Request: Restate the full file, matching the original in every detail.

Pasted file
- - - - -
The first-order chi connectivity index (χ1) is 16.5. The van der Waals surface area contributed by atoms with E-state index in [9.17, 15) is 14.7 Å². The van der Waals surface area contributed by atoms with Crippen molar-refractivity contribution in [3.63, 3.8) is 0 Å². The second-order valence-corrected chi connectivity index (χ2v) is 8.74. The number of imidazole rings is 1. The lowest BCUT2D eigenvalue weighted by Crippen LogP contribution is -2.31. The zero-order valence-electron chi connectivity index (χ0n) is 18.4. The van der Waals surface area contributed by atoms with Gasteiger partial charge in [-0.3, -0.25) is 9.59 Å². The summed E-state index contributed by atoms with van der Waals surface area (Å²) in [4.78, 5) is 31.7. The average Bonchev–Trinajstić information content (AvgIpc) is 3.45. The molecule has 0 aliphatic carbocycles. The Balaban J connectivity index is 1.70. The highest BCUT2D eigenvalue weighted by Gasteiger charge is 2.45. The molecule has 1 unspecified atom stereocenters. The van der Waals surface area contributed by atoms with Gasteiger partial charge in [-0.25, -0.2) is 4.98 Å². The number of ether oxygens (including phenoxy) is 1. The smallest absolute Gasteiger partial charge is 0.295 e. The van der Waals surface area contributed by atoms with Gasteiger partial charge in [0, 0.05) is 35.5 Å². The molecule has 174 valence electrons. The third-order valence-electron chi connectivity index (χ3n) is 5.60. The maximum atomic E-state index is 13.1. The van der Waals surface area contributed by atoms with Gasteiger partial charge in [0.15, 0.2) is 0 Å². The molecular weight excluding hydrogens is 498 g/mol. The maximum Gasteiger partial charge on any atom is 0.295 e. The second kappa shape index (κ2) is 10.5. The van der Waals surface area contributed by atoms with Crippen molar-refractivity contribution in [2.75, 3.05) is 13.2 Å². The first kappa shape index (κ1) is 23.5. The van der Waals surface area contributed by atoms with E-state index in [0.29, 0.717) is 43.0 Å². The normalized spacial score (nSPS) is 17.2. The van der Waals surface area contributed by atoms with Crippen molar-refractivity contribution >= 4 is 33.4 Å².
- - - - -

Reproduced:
The first-order chi connectivity index (χ1) is 16.5. The van der Waals surface area contributed by atoms with E-state index in [9.17, 15) is 14.7 Å². The van der Waals surface area contributed by atoms with Crippen molar-refractivity contribution in [3.63, 3.8) is 0 Å². The second-order valence-corrected chi connectivity index (χ2v) is 8.74. The number of imidazole rings is 1. The lowest BCUT2D eigenvalue weighted by Crippen LogP contribution is -2.31. The zero-order valence-electron chi connectivity index (χ0n) is 18.4. The van der Waals surface area contributed by atoms with Gasteiger partial charge in [-0.3, -0.25) is 9.59 Å². The summed E-state index contributed by atoms with van der Waals surface area (Å²) in [4.78, 5) is 31.7. The average Bonchev–Trinajstić information content (AvgIpc) is 3.45. The molecule has 0 aliphatic carbocycles. The Balaban J connectivity index is 1.70. The highest BCUT2D eigenvalue weighted by Gasteiger charge is 2.45. The molecule has 1 unspecified atom stereocenters. The van der Waals surface area contributed by atoms with Gasteiger partial charge in [-0.25, -0.2) is 4.98 Å². The number of ether oxygens (including phenoxy) is 1. The smallest absolute Gasteiger partial charge is 0.295 e. The van der Waals surface area contributed by atoms with Gasteiger partial charge in [0, 0.05) is 35.5 Å². The molecule has 174 valence electrons. The third-order valence-electron chi connectivity index (χ3n) is 5.60. The maximum atomic E-state index is 13.1. The van der Waals surface area contributed by atoms with Gasteiger partial charge in [0.15, 0.2) is 0 Å². The molecular weight excluding hydrogens is 498 g/mol. The maximum Gasteiger partial charge on any atom is 0.295 e. The second kappa shape index (κ2) is 10.5. The van der Waals surface area contributed by atoms with Crippen molar-refractivity contribution in [2.75, 3.05) is 13.2 Å². The first kappa shape index (κ1) is 23.5. The van der Waals surface area contributed by atoms with E-state index in [0.29, 0.717) is 43.0 Å². The normalized spacial score (nSPS) is 17.2. The van der Waals surface area contributed by atoms with Crippen molar-refractivity contribution >= 4 is 33.4 Å².